To the clouds, and beyond!

3 June 2024
HE Transformation blog series part one main image

Get ready for your HE transformation journey: Part One

By Jennifer Tavano-Gallacher
VP Higher Education at Inoapps

As a sure sign of my membership of the project management methodology geek club, when I first came across the Rockwell International Space Plan I fell in love so hard I had a poster made for my wall. If you aren’t familiar with it, it‘s a plan on a page—a big page—that covers how we go from the space shuttle to manned colonies on Mars in 100 years. It covers the technology to be developed, key project stages and milestones, stakeholders, communications requirements, interdependencies etc. etc. It’s also virtually unreadable because of its complexity. 

I bring up my love for the Space Plan because I’ve been gazing at it as I gather my thoughts around the key considerations for a university’s journey from an on-premises system to the cloud. Every time I try to scribble down a high-level road map with the main considerations for the project, I wind up generating something that looks a bit like the Space Plan. This is undoubtedly because although these transformations don’t take a 100 years and trillions of pounds, they’re extremely complex programs that need significant amounts of collaboration, stakeholder engagement, creativity and detailed planning. 

So how do you unpick the complexity to articulate what this kind of program needs for successful delivery?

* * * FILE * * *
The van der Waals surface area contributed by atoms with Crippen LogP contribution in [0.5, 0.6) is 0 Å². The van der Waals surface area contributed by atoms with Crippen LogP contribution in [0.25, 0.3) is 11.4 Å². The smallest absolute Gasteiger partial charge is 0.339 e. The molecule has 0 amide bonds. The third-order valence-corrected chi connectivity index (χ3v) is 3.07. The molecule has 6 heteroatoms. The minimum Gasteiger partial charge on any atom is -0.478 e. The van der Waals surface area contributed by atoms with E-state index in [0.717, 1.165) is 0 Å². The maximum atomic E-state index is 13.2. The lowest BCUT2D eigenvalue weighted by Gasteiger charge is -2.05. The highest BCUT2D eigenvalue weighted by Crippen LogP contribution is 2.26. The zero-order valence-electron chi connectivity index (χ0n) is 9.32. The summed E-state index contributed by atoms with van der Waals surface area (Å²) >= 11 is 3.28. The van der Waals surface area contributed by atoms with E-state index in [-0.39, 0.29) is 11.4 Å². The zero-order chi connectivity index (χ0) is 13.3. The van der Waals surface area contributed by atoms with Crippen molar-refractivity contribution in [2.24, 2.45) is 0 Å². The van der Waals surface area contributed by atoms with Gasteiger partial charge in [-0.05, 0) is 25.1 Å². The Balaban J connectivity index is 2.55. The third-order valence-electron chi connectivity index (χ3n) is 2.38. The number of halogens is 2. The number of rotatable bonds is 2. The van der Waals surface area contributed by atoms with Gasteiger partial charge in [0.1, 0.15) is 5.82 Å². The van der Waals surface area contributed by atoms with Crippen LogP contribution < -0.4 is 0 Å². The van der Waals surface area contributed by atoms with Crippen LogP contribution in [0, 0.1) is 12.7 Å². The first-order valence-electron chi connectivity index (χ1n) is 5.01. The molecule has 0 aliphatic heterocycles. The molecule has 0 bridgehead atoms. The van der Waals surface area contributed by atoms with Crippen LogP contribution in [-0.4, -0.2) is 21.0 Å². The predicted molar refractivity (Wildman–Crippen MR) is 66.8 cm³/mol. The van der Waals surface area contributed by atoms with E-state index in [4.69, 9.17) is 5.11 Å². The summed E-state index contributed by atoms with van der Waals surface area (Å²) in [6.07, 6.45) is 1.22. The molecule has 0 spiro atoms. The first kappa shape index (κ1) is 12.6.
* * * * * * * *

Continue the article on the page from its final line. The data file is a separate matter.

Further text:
Well…  let me start with the three core structures we use at Inoapps to help develop plans for Higher Education (HE) cloud transformations:

  1. Project disciplines. These are the types of resources needed to deliver an HE project successfully. This includes internal and external resources all working in close collaboration throughout the project.
  2. Capability model. This is a structured framework that describes the elements you need to have in place to fulfill your organization's mission. It’s a key tool for many aspects of the project, from aligning technology to goals and adopting new practices, to shifting culture across the university.
  3. Project stages. These organize the project activities that need to be completed to deliver the transformation. You’ll see what I mean below.

The intersection of these three structures drives the planning process and informs your approach to governance. Governance is there to support robust project management, decision making and change management activities.

That said, if all you needed to successfully deliver these projects was a robust plan, there would be no end of successful HE transformation journeys. But these projects tend to be hard. Why? It’s because too often they’re seen as technology projects, when really they’re people projects. And getting people to change is always challenging. 

In my experience, the key to meeting this challenge is collaboration. It’s what will help you engage your stakeholders, build support, address resistance, foster innovation, and sustain change over time. And it’s vital to achieving lasting transformation.